My Free Gift To You, “Acceptance In The Time Of COVID-19”

Many parents are frustrated and distressed because they feel they have lost control over their children.  Things have just gotten too out of hand–for some, alarmingly so.  The natural inclination for such parents is to become more controlling in their efforts to contain the damage.    Hence, they typically become more demanding, resistant, punishing and close-minded in interactions with their children.

To these parents I would offer what at first may seem blasphemous advice: Stop trying to control your children’s lives!   That’s right; give up some control if you want to regain some control.  It’s very likely that being too domineering is what caused the fracture in the first place.

The Need for Parental Control

There is no question that parental control is an integral part of parenting.  Appropriate forms of parental control or authority are essential not only for a child’s health and safety but also for fostering a child’s morals, family values, social manners and etiquette, and learning.  Indeed, such parental authority is fundamental to healthy parent-child relations, and parents would be irresponsible were they not to exercise it.

Domineering Parental Control

However, many of us overdo it.  Parental authority needs to be distinguished from domineering or excessive forms of control that are primarily triggered by a parent’s fears, egos, anxieties, and insecurities.   Examples are when a parent insists that his or her way is the best or only way, decides important issues for the child without listening or allowing the child’s input, and presses a child to do things because of the parent’s ego or social concerns.    If you think about it from a child’s perspective, the parent inherently has the upper hand.  What a parent says usually goes.    This vast control inequality can easily promote resistance and discord if the child feels he or she must constantly give in and has little or no say in decisions that impact his or her life.    That’s why domineering forms of control frequently lead to resentment, rebellion, and “out of control” children.  And parents can’t get them back by determinedly continuing the same control measures, as parental fears propel many to do.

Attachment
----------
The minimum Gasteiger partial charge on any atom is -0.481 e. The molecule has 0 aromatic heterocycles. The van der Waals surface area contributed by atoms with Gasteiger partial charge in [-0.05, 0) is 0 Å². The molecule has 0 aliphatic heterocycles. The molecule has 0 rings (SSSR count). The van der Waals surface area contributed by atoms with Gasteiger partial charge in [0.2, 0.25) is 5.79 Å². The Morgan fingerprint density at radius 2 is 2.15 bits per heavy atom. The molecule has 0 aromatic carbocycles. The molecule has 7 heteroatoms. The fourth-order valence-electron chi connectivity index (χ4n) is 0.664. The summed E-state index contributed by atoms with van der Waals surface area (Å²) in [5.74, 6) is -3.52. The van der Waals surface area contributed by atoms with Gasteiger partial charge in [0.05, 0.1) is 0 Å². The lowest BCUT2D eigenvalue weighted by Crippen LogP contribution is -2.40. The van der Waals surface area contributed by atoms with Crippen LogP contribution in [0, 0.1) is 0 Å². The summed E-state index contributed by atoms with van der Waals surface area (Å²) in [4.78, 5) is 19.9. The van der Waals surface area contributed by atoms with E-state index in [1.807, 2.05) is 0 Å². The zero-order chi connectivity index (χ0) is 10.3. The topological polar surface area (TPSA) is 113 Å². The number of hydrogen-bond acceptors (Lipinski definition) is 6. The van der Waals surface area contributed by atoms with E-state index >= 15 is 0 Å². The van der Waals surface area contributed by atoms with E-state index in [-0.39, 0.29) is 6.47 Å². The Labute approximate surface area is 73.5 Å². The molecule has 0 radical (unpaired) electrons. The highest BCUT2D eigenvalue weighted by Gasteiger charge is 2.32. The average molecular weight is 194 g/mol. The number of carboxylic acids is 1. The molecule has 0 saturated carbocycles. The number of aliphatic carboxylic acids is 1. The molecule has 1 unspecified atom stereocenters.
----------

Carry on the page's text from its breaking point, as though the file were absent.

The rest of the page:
Losing Control to Gain Control

Consider giving up some control to gain meaningful control over your children. For starters, try to listen to their concerns without offering advice or opinions, and certainly not criticisms.   Most often, children want to express or vent their concerns, not receive advice.    Such attentive listening is a powerful healing tool that promotes trust between parents and their children.   It allows the child to express his or her concerns without keeping them concealed within. Remember, too, that what worked for us may not work well for them.  Our children are not as much like us as we think.   Every child is unique with his or her own nature, talents and personal journey.

Also allow your children to participate in the decision making process, even though you retain final say.    In return, the child will usually be more willing to accept greater responsibility.   I like to give the example (true in my case) of allowing your child to choose from three different bed times, knowing that you want lights out by a certain time, say no later than 9:35 pm.  You thus tell her that she can choose which time she wants lights out:  9:20, 9:30, or 9:35.   She will of course choose 9:35.  However, because she feels she made the decision herself, she will much more likely abide by it.

The ultimate goal is to establish a “family democracy” based on open communications, honesty, trust, and the safety to express contrarian views.     This significantly reduces insolence and rebellion for the simple reason there is much less to rebel against.

Processing Parental Fears

Most often excessive parental control is caused by parental fears that have not been processed.   Indeed, few fears are stronger than the fears and apprehension we have regarding our children.  Consequently, the better we can process and defuse our parental fears, the more easily and fully we will be able to relinquish control.   I write extensively about this challenging task in Losing Control, Finding Serenity.   One important aspect is the ability to separate the real facts from the “nightmares” our emotions script for our children.     For example, ask yourself how important is this issue?  What is really at stake?  Is it a crisis or just a minor aggravation?  More often than not so called “crises” resolve themselves with the simple passage of time—as long as we don’t intervene.

Regaining Some Control of Your Child

Consequently, even if the relationship with your child has been estranged or feels lost, it still behooves you to start letting go of control.    Give some of the methods I have suggested above a try.    It is through the willingness to lose some control over our children, that we can reduce the struggle with our children and better keep them in the “fold.”

In the meantime,

Let Go of Control–and Accept “What Is!”


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